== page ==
Cladogenesis

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An example of cladogenesis today is the Hawaiian archipelago, to which stray organisms traveled across the ocean via ocean currents and winds. Most of the species on the islands are not found anywhere else on Earth due to evolutionary divergence

Cladogenesis is an evolutionary splitting event where a parent species splits into two distinct species, forming a clade.[1]

This event usually occurs[citation needed] when a few organisms end up in new, often distant areas or when environmental changes cause several extinctions, opening up ecological niches for the survivors. The events that cause these species to originally separate from each other over distant areas may still allow both of the species to have equal chances of surviving, reproducing, and even evolving to better suit their environments while still being two distinct species.[2]

Cladogenesis is in contrast to anagenesis, in which an ancestral species gradually accumulates change, and eventually, when enough is accumulated, the species is sufficiently distinct and different enough from its original starting form that it can be labeled as a new form - a new species. Note that here the lineage in a phylogenetic tree does not separate.

There are many different methods and forms of evidence that can be used when it comes to determining whether or not a speciation event falls under cladogenesis or not. Below are a few different methods used by scientists, with a quick explanation or example for each:

  • Simulations: This involves the process of taking already known information (such as mitochondrial information) about a species and running the information through a computer to see if a cladogenetic event is the most probable explanation for a species existence. This way of studying species is the most practical. A lot of times, case studies and constructing experiments can cost a lot of money and takes time, so it is easier to plug information into a computer and allow the computer to run different scenarios to test for accuracy.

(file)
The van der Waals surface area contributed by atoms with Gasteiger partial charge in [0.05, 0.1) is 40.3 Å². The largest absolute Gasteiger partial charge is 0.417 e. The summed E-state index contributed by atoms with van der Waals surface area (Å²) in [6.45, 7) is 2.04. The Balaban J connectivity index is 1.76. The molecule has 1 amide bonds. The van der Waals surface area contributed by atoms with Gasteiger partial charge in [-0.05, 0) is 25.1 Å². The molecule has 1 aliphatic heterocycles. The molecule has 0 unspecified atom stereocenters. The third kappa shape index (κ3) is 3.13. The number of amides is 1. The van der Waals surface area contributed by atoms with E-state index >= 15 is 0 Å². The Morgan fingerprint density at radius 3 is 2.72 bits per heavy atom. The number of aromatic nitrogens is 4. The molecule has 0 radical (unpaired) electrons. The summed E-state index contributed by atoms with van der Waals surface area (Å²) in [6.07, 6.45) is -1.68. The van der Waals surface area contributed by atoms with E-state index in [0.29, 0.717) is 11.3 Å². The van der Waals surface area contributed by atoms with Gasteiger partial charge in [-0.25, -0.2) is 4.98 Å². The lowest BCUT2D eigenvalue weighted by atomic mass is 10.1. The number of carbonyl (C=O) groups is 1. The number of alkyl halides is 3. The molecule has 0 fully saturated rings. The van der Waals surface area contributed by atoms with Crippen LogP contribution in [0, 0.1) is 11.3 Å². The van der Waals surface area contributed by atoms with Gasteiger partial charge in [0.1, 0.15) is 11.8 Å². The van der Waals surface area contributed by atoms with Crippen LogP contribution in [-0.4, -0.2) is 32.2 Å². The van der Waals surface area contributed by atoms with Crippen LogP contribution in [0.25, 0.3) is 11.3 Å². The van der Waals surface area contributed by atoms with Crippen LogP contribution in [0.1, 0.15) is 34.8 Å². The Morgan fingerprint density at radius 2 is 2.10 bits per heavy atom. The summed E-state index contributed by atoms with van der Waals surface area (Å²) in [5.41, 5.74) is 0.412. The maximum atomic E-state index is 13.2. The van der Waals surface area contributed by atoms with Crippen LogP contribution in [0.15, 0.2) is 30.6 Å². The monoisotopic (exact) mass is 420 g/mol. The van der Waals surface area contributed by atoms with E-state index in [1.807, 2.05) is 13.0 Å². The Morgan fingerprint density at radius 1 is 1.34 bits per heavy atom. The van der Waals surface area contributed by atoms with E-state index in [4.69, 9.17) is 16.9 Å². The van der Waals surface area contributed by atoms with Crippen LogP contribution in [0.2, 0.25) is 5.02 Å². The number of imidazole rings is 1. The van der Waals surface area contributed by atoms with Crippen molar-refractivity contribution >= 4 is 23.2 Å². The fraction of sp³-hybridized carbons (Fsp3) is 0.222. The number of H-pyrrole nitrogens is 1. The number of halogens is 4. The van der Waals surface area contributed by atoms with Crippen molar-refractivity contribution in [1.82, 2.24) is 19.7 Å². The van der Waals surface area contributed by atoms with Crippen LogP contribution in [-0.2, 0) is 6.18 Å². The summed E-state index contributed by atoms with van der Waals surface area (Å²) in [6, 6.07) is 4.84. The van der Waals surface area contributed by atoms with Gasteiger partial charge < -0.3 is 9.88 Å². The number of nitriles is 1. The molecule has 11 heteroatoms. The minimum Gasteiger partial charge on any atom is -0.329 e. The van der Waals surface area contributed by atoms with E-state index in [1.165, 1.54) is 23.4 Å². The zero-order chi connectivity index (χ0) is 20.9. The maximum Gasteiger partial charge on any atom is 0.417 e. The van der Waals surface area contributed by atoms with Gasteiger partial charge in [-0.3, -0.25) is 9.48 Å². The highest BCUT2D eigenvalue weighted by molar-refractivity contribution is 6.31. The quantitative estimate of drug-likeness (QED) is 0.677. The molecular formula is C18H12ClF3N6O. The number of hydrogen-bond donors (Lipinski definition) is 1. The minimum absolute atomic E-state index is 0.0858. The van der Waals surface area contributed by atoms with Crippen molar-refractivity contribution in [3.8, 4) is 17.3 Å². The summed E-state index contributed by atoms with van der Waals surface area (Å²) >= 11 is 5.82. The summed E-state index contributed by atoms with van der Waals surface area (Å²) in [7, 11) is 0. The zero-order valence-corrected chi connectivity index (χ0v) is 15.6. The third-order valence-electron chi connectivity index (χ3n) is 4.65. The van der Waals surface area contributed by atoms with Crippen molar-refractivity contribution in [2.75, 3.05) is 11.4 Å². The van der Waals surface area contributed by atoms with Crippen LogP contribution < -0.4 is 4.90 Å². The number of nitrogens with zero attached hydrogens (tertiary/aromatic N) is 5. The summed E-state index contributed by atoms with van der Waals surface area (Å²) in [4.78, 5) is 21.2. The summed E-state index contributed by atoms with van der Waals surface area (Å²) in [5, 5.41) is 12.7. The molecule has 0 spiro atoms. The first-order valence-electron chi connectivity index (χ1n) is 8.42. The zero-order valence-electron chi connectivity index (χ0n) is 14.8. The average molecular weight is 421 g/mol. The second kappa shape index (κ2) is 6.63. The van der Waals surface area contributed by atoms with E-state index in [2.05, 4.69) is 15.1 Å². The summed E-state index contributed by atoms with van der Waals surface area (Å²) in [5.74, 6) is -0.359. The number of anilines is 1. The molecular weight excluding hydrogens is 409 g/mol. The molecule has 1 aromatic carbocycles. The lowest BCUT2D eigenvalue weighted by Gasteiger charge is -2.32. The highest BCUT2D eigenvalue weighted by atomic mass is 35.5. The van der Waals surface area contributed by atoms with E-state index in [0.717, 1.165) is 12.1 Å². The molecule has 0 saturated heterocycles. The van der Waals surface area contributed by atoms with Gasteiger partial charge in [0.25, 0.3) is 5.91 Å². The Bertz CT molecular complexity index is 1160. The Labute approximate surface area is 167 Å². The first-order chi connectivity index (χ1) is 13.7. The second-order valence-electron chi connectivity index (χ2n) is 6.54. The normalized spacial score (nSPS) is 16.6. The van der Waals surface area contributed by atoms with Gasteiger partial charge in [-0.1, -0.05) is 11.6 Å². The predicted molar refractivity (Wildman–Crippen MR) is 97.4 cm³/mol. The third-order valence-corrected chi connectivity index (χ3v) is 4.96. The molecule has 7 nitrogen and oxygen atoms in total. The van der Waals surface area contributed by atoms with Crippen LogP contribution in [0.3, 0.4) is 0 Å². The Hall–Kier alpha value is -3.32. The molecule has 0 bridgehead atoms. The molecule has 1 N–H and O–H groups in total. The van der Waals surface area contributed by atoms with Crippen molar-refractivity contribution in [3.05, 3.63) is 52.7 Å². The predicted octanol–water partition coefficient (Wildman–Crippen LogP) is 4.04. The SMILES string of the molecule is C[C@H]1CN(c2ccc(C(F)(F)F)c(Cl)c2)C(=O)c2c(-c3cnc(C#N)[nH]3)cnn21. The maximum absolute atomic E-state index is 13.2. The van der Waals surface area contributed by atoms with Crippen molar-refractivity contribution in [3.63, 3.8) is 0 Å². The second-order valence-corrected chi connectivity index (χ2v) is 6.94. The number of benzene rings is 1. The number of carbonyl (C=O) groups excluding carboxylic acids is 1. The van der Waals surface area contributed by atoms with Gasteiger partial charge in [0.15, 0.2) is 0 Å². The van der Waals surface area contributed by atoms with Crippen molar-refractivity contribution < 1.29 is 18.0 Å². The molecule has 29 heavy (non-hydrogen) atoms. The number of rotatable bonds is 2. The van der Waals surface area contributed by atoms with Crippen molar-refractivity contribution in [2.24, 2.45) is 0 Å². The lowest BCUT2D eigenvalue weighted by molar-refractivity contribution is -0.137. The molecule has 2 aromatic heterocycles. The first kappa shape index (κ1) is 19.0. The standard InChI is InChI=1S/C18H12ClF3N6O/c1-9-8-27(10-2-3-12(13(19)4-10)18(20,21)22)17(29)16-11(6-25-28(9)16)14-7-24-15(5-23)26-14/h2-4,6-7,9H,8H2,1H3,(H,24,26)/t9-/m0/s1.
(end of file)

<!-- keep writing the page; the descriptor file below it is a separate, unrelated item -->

• Morphological/Paleontological Evidence: Using fossil evidence can determine whether or not two species were alive at the same time. However, there are some drawbacks to using just fossil evidence, because fossil evidence can only differentiate species on an assemblage level.
  • Molecular Evidence: Molecular data can be used to see how the genome or DNA of specific species has diverged. This, along with the fossil evidence, can be a good basis for seeing if two distinct species came from a similar ancestral species and if they were both alive at the same time.
  • Models: This involves taking already-alive species and running experiments (simulating possible environments for example) to see if speciation occurs in order to explain the presence of different species or if there is an alternate explanation for the species. This is sometimes the most accurate way of measuring speciation because it gives actual life results, as opposed to computer generated data.

These are just a few examples of ways to distinguish a speciation event as either cladogenetic or anagenetic. Scientists are constantly coming up with new ways to study species and determine how they are related to each other and what may have caused their splitting.

See also[edit]

References[edit]

  1. ^ Gould, Stephen Jay; Eldredge, Niles (1977). "Punctuated equilibria: the tempo and mode of evolution reconsidered" (PDF). Paleobiology 3 (2): 115–151 [145]. 
  2. ^ Strotz, LC; Allen, AP (2013). Proc Natl Acad Sci U S A. 110 (8): 2904–9.  Missing or empty |title= (help)
  • Korotayev, Andrey (2004). World Religions and Social Evolution of the Old World Oikumene Civilizations: A Cross-cultural Perspective (First ed.). Lewiston, New York: Edwin Mellen Press. ISBN 0-7734-6310-0.  (on the applicability of this notion to the study of social evolution).